Finally, the most amazing things have been happening with Mortgage Pledge recently. Robyn in St. Louis had an opportunity to talk with Senator John McCain about Mortgage Pledge. This came about because of a discussion with the owner of Tom's Shoes. Tom's Shoes has expressed a firm commitment in being a partner with Mortgage Pledge to work together to co-market and grow both our cause-based businesses. Greenwala and Mortgage Pledge are in discussions about co-marketing our cause-based businesses together. Mortgage Pledge has an opportunity to present to VISA about a national affiliation...and I fully expect this type of Karma to continue. Law 5 in action! The results speak for themselves.

Go-Give and experience it for yourself!

Sunday, July 20, 2008

Go-Giver Law of Compensation

In my last post about the book, The Go-Giver, I mentioned I was going to implement the 5 laws of Stratospheric Success over the next 5 days beginning with the Law of Value.  Well, I started Friday and skipped Saturday and Sunday, so I'm revising my commitment to the next 5 "business" days.  Tomorrow I'm going to focus on the Law of Compensation:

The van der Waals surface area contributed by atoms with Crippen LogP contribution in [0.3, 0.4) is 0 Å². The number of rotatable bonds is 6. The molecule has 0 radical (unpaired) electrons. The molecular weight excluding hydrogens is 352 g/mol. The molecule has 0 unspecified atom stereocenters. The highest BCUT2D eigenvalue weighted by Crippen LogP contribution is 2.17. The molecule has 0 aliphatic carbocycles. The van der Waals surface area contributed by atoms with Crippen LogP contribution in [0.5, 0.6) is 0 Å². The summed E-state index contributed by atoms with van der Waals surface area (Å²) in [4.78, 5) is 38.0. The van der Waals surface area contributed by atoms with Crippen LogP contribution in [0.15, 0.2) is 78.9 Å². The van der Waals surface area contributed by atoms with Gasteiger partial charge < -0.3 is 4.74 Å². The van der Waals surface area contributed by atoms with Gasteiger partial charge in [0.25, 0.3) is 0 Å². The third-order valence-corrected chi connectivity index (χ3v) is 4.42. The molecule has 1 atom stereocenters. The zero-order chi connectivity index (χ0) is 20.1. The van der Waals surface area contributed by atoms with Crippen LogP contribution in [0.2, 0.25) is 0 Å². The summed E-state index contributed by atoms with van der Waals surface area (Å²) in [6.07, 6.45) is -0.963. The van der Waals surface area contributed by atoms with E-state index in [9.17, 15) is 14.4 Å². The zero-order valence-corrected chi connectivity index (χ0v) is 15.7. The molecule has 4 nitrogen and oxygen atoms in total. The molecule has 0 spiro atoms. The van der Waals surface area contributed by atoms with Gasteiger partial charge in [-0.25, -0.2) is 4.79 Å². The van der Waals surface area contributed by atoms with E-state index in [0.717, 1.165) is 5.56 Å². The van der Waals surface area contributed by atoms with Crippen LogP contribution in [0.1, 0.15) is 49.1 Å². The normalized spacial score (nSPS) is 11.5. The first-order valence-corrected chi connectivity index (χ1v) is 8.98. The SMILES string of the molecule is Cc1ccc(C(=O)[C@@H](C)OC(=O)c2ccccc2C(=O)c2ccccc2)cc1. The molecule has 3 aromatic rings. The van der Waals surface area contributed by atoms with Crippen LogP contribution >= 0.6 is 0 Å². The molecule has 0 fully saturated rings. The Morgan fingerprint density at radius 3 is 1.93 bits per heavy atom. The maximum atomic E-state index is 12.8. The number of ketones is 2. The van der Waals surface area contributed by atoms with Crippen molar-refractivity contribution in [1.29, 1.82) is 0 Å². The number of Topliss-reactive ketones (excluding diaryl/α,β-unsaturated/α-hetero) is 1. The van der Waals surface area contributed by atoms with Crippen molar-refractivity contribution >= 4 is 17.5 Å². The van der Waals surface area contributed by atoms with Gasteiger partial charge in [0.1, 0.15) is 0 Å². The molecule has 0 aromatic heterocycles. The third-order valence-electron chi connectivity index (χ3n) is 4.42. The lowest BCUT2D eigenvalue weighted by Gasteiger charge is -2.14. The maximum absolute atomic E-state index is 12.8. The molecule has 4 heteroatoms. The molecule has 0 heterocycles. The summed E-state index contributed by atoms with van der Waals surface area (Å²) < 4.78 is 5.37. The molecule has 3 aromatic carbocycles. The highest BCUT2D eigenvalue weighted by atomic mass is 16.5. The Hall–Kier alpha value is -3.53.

Your income is determined by how many people you serve and how well you serve them.

I have an opportunity to meet with a real estate team tomorrow morning about Mortgage Pledge and then spend the rest of the day with my family at an EO Nebraska family event.  I'll let you know how my commitment to serve works in a future post.  But now, I'll share with you my experience regarding Law 1 on Friday.